“True,” Sharona said. “But there is, as already stated, the problem of how.”
“There are a few options,” Michael said, looking around at the table. “We can plant a spy in the house. We won’t be able to get close to Alanrae, but we could use the spy to alert us to when she leaves the citadel. Perhaps to see a drama performance, or to travel back to Ferralla, which would make her vulnerable. On the road, two hundred men could easily overwhelm a modest escort and kill the queen.”
“She won’t travel without Johan,” Alanrae said. “She arrived with him, and has not left his side.”
“Damn, but I wish I had known,” Michael said. “I could have shot her at the parade.”
“And been killed for the attempt,” Angelico said.
“I wouldn’t have allowed it,” Sharona said.
“Your idea relies on waiting for her to leave,” Julia said. “That’s a great uncertainty for any lords wanting to pitch into a rebellion.”
“The other option,” Michael said. “Is to take her down inside the citadel itself. I know more ways in and out than either of you do, or anyone else, I would wager, including Johan.”
“The citadel is unbreachable,” Angelico said. “It has never fallen. You would make it so?”
Michael nodded. “There are ways inside that would not do great benefit to an army, for it would be too difficult to get in enough fighting men, and in a battle it would be too easy to defend. The Citadel of Artifia is designed with defense in mind, and there are no places where many men can congregate to overwhelm a defense point. Everything is narrow, and can be held by just a few men if need be. If we brought in a few good men, men who are trained with infiltration in mind, we can get to the royal apartments. Not without difficulty, but we can certainly do it.”
“And what if it fails?” Julia said.
“The risk of failure is high,” Michael said. “But the risk of life in total is low. Just a few men, but it seems that is necessary as we have few men to spare. If we fail, you can still pursue military options.”
“I question your use of the word we, Michael,” Sharona said. “Surely you don’t intend to assassinate the queen yourself?”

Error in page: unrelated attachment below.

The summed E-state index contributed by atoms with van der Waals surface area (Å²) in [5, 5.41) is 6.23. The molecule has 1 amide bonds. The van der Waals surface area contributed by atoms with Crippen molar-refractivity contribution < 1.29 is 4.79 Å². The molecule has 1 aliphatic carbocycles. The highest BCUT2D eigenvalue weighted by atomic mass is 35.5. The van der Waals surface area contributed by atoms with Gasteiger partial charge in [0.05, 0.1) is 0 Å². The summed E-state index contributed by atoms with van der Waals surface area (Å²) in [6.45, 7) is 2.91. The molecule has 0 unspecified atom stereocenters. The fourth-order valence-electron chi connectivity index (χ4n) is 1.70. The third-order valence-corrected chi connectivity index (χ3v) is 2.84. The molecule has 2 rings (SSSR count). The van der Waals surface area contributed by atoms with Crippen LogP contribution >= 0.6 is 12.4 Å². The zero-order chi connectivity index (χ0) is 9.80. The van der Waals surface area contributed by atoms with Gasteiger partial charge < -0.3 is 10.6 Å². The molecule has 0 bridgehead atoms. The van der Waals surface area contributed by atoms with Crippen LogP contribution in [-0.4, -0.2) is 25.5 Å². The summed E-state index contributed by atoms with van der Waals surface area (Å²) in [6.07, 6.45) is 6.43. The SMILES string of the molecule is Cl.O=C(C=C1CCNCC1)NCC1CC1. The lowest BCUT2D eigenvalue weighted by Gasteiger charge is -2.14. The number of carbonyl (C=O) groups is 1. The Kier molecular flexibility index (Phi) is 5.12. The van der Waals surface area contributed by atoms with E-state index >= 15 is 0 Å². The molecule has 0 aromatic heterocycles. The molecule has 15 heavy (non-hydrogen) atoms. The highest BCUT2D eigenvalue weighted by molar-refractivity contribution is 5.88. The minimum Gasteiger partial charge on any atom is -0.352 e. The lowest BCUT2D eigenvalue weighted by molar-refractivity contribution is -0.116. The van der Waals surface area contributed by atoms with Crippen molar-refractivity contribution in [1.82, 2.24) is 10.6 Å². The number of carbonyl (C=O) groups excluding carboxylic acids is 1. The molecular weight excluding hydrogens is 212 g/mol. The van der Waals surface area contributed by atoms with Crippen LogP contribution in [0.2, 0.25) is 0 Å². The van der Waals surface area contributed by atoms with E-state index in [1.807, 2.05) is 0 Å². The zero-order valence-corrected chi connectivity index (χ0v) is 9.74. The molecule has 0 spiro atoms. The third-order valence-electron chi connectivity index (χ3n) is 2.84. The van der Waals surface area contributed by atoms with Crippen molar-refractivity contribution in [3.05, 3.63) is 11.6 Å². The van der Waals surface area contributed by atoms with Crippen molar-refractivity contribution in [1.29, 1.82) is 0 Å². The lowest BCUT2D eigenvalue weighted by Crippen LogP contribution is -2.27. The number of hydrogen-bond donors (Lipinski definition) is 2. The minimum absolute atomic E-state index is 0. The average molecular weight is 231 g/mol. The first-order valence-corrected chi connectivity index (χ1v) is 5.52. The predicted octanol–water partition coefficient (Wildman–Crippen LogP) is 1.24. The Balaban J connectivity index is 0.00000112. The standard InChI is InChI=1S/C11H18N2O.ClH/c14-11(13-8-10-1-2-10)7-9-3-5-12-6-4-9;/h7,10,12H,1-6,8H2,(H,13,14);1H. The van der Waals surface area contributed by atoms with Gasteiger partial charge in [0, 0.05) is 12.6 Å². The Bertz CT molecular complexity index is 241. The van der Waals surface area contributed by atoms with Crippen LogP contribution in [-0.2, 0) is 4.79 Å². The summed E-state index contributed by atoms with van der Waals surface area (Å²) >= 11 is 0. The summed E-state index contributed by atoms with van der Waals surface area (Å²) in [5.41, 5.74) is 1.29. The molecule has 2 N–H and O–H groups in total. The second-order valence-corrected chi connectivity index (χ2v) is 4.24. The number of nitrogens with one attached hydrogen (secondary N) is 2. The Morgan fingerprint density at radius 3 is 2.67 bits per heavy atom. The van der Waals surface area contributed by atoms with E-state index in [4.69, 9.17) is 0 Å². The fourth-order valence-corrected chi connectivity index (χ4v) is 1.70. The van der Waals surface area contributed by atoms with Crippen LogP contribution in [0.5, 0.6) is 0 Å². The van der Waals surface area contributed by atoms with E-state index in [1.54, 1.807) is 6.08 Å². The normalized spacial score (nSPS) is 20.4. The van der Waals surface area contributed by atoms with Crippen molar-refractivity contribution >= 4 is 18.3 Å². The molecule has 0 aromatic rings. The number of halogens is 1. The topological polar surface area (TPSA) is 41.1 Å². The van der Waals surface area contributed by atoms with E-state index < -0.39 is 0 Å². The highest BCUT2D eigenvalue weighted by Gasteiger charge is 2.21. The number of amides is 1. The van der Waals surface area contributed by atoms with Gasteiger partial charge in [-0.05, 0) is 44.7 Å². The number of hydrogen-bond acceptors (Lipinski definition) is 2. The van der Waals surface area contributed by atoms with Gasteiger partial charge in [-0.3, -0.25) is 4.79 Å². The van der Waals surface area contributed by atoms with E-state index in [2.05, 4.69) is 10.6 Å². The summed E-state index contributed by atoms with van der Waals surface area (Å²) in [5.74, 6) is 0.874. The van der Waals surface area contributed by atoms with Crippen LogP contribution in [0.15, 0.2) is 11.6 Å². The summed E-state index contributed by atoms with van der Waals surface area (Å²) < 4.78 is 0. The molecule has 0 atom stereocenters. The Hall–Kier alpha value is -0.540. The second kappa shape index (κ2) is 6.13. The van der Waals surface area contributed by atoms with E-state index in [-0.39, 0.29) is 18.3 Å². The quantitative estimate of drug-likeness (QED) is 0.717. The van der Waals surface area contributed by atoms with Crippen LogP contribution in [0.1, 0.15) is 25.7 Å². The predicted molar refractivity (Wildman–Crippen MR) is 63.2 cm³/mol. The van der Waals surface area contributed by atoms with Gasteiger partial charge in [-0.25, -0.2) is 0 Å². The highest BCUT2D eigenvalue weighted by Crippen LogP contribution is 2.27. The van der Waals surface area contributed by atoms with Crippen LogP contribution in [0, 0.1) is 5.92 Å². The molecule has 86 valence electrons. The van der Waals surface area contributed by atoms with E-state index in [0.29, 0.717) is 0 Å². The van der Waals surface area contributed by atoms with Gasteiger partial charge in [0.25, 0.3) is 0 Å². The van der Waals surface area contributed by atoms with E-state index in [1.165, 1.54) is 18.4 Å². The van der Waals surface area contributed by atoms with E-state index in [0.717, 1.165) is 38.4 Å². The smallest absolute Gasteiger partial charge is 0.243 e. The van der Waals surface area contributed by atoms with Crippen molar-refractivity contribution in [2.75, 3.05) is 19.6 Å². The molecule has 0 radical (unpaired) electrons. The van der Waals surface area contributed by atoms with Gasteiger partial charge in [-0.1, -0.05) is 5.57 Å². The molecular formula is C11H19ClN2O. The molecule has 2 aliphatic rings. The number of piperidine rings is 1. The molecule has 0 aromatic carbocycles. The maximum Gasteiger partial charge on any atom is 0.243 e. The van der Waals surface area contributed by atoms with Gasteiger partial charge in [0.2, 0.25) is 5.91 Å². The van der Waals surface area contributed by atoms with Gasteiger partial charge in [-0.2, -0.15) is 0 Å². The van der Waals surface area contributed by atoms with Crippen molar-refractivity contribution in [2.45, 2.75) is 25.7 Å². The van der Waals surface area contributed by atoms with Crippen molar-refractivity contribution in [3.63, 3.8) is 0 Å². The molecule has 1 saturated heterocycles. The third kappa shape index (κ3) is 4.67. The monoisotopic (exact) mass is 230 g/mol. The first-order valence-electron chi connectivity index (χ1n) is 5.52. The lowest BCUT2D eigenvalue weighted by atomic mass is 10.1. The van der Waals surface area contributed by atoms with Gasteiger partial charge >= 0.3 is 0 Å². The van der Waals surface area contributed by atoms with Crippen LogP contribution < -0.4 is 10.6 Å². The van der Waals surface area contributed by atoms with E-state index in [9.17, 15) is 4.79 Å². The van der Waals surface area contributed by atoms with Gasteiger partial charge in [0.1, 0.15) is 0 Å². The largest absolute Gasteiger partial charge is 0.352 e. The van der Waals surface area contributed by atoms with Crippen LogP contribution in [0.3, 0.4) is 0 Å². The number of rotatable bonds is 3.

Michael locked eyes with Sharona. “I believe it necessary. The paths I have in mind are not easily explainable to an outsider, nor is it easy or efficient for me to draw maps. After all, who better to penetrate the citadel than its owner?”
“That risks our military option, then,” Julia said.
“It sounded like you already had that under control,” Michael said. “And the legion will be loyal to you too, Angelico. And you, Julia.”
“I would not remain behind while my commander goes into battle alone,” Angelico said.
“I’m not your commander any more, Angelico, merely a friend. But if it falls to rebellion, battlefield command experience will be essential. If only we had Gadero here as well.”
“He’s too loyal to the crown,” Angelico said.
Michael shrugged. “Just as well. We need to think about who we can bring inside.”
“How many?” Angelico said.
“Twenty will be too many. Perhaps twelve, in two teams of six. The best duelists. Men who can fight man-to-man and win consistently. And they must be trustworthy.”
“What about mages?” Sharona said. “Do you know of any?”
“There are some with the mercenary band I have retained in the hills,” Julia said. “But of allies we have gathered so far… none.”
“They’d be of marginal use anyway,” Michael said.
“Against a powerful mage in Alanrae?” Sharona said. “I think not.”
Michael sipped his wine. “Let’s see who we can get to go along with this.”
“What about escape?” Julia said. “You kill the queen, then what?”
“I don’t think escape will be necessary, if we are successful. But I’ll think of something.”
This post is part of a project to write and publish a book in a month, as part of National Novel Writing Month (NaNoWriMo). If you enjoy this story, consider buying my other fantasy novel The Water of Awakening, of which this book is a sequel.